New Zealand's Collision Repair Association (CRA) has taken to the airwaves with a strong message for consumers about IAG's Repairhub initiative.
The general manager of CRA, Neil Pritchard has branded the move anti-competitive and says it signals the erosion of consumer choice and competition in the industry. He warns that the quality of vehicle repairs may drop as the country’s largest insurer opens its own panel beating shop under a new trial.
The new model proposed by insurance firm IAG (which in New Zealand includes Lumley, NZI, State and AMI) would see its customers required to have their vehicle repaired at an IAG owned repairer.
“Our concern is that under a model where the insurer dictates the standard and scope of the repair, there will be no oversight in place to protect the consumer.
“Even seemingly minor or cosmetic repairs to modern vehicles may have underlying damage to sensitive radar and sensors - requiring specialist expertise and equipment to diagnose and effect suitable repairs - and it is important that motorists have a resolution structure in place which provides a degree of independence in the event of any issues,” he says.
Pritchard says customers may also find their new vehicle warranties are voided if repairs are not made at an approved repairer - particularly if non-genuine parts are used.
“While the Consumer Guarantees Act will remain as a potential means of redress, the prospect of facing their insurer in a disputes tribunal hearing will be off-putting for many motorists.
“It is also unclear what happens if a customer has a poor service interaction with an IAG repair shop - and whether they will be forced to use it again in the future if they remain with that insurer,” he says.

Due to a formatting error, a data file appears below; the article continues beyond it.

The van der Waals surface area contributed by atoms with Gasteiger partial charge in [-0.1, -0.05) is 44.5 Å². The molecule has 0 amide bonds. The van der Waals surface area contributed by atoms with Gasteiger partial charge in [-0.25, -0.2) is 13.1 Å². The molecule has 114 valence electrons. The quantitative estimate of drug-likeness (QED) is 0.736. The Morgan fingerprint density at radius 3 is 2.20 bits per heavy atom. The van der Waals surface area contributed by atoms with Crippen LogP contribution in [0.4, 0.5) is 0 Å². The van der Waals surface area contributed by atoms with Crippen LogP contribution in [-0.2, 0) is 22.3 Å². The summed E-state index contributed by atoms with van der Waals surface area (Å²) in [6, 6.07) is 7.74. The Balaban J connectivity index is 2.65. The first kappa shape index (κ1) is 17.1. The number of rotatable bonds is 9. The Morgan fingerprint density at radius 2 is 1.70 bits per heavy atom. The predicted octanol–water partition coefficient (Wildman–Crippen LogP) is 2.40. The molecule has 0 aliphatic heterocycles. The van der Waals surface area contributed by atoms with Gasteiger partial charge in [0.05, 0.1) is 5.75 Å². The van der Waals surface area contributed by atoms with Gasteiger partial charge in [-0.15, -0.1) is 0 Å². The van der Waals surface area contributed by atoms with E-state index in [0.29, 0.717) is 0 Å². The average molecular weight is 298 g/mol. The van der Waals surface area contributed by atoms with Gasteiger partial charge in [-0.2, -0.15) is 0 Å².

Pritchard says there are also potential concerns around how this move will be communicated to customers.
“Existing customers of IAG may see the fine print of their terms and conditions simply adjusted when it comes to their annual renewal.
“New customers may be required to ‘opt-out’ when applying for insurance for the first time or face higher premiums,” he says.
Pritchard says IAG’s claims that the new venture is necessary due to processing delays in the current repair network is merely a smokescreen for the introduction of a purely profit-driven strategy.
“This model is rare overseas, and the move to become more vertically integrated here is purely profit-driven - and at the expense of consumer choice.
“Our concern is that New Zealand consumers are being used as part of a trial which could then be expanded into their other markets through IAG Australia.
“We would like to see the insurer working more closely with existing repairers to help reduce repair times and communication with customers,” he says.
IAG have repsonded with the following statement:
Customer first in IAG Repairhub trial
IAG is putting customers first by opening a trial motor vehicle repair facility, Repairhub, in East Tāmaki, Auckland, next month.